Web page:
Engineer took 90 minutes to restart computer that caused bank holiday flight chaos, ‘damning’ report finds

August bank holiday air-traffic control meltdown hit 700,000 passengers, says report

Simon Calder
Travel Correspondent
Thursday 14 March 2024 14:44 GMT
Lively skies: a National Air Traffic Services visualisation of European flights
Lively skies: a National Air Traffic Services visualisation of European flights (Nats)

The engineer who was rostered to oversee the UK’s air-traffic control system on the August bank holiday last year was at home when both the main and back-up computers failed.

A report has revealed it took 90 minutes for the staff member to reach work and start to fix the failed National Air Traffic Services (Nats) flight system.

More than 700,000 passengers were hit by the failure of the UK’s air-traffic control system on one of the busiest days of the decade.

At 8.32am on Monday 28 August, the UK’s air-traffic control computer system, and its back-up, failed for several hours.

While no aircraft were ever in danger, the dual failure cut the capacity of UK airspace by 92.5 per cent: from a maximum of 800 flights per hour to just 60.

Once the engineer arrived and rebooted the system, the problem was eventually solved seven hours after it began.

The outage caused the cancellation of 1,600 flights on the day. Four hundred more followed over the next couple of days, due to planes and pilots being stranded out of position by the shutdown.

The Civil Aviation Authority (CAA) set up an independent review, which has now published its interim report.

The panel says that 300,000 people had their flights cancelled, while a further 400,000 suffered delays.

“This had considerable financial and emotional consequences for them,” the report says.

The failure collectively cost airlines tens of millions of pounds. Tim Alderslade, chief executive of Airlines UK, said: “This report contains damning evidence that Nats’ basic resilience planning and procedures were wholly inadequate and fell well below the standard that should be expected for national infrastructure of this importance.”

The cause of the shutdown was a plan for a flight by French Bee from Los Angeles to Paris Orly, which contained duplicate “waypoints”: DVL, the code for both Devils Lake in North Dakota and Deauville in northern France.

The report sets out the sequence of events that shut the system down within 20 seconds:

  • The Nats system “identified a flight whose exit point from UK airspace, referring back to the original flight plan, is considerably earlier than its entry point”
  • “Recognising this as being not credible, a critical exception error was generated”
  • The system, as it is designed to do, “placed itself into maintenance mode to prevent the transfer of apparently corrupt flight data to the air traffic controllers”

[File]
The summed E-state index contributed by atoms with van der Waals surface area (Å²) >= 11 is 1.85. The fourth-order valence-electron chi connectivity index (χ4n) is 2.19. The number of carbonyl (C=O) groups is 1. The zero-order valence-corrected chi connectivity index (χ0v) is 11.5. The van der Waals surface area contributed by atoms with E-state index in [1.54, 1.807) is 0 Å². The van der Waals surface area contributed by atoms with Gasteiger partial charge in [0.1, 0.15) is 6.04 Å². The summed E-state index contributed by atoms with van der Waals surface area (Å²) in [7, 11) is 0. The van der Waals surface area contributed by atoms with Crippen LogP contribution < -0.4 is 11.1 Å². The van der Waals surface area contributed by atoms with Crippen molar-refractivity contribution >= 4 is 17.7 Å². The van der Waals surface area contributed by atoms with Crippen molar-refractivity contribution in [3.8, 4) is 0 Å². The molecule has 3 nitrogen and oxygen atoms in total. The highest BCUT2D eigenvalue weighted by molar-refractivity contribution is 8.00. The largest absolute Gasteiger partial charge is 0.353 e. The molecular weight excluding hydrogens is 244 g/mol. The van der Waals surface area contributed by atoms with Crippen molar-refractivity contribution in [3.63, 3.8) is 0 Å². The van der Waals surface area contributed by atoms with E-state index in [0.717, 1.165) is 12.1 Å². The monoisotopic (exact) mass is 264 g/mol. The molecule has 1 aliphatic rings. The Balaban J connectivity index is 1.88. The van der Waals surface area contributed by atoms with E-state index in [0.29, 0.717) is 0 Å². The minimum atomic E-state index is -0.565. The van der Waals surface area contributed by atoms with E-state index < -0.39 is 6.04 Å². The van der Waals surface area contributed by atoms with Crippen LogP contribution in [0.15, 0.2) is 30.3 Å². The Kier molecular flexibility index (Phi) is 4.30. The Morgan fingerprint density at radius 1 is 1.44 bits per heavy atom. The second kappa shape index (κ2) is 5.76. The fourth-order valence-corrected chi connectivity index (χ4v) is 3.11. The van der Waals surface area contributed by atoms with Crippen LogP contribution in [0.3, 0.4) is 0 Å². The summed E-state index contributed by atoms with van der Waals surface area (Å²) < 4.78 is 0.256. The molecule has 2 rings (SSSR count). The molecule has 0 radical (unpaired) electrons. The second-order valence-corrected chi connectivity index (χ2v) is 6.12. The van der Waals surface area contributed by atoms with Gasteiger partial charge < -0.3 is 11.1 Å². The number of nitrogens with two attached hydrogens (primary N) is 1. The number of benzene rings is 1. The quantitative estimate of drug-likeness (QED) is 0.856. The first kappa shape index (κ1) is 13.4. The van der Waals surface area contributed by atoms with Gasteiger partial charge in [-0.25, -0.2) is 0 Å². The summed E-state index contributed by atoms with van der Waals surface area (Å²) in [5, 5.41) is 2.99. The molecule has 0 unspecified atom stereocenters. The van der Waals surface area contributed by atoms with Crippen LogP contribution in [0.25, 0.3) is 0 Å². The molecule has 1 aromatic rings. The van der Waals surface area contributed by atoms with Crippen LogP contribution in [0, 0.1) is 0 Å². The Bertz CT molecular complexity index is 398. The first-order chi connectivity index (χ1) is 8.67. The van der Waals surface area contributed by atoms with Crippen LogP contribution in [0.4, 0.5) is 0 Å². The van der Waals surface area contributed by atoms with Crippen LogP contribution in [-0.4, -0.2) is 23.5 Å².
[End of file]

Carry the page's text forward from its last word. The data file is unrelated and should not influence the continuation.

• “The same flight plan details were presented to the secondary system which went through the same process as the first with the same result: a second critical exception error and disconnection”

The flight plan was “filed in accordance with standard procedures”, the report says.

“At that point, further automated processing of flight plan data was no longer possible and the remaining processing capacity was entirely manual,” the investigators add.

Fixing the problem took longer than it might have done, the report finds. The engineer responsible for overseeing the system “was rostered on-call and therefore was not available on site at the time of the failure”.

It adds: “Having exhausted remote intervention options, it took 1.5 hours for the individual to arrive on-site in order to perform the necessary full system restart which was not permitted remotely.”

A more senior engineer “was unfamiliar with the fault message” recorded in the log, the report says.

The company that built the system, Frequentis, was not asked for assistance “for more than four hours after the initial failure despite their having a unique level of knowledge”.

The CAA panel aims “to draw lessons from the incident which may help the prevention of future incidents, or at least to reduce the scale of the impact on consumers, airlines and others”.

A spokesperson for the air-traffic control provider said: “Nats has cooperated fully with the independent panel appointed by the CAA to review the events of 28 August and its repercussions.

“We will continue to respond constructively to any further requests to support the panel’s ongoing work. We have not waited for the panel’s report to make improvements for handling future events based on learning from the experience of last year.

“These include a review of our engagement with our airline customers, our wider crisis response and our engineering support processes.

“We will study the panel’s interim report and look forward to their recommendations when they publish their final report.”

Michael O’Leary, chief executive of Europe’s biggest budget airline, Ryanair, said: “The CAA report confirms, unbelievably, that Nats engineers were sitting at home in their pyjamas on the UK’s August bank holiday weekend, which is one of the busiest travel weekends of the year for air travel.

“In any properly managed ATC [air-traffic control] service, engineers would be on site to cover system breakdowns instead of sitting at home unable to log into the system.”

Nats says that its engineering protocols were followed.

The Ryanair CEO repeated his call for his opposite number at Nats, Martin Rolfe, to go.

The transport secretary, Mark Harper, posted on X: “I’m glad to see steps have already been taken to ensure an incident like this doesn’t happen again.”

For more travel news, views and advice from Simon, download his daily Independent Travel podcast.

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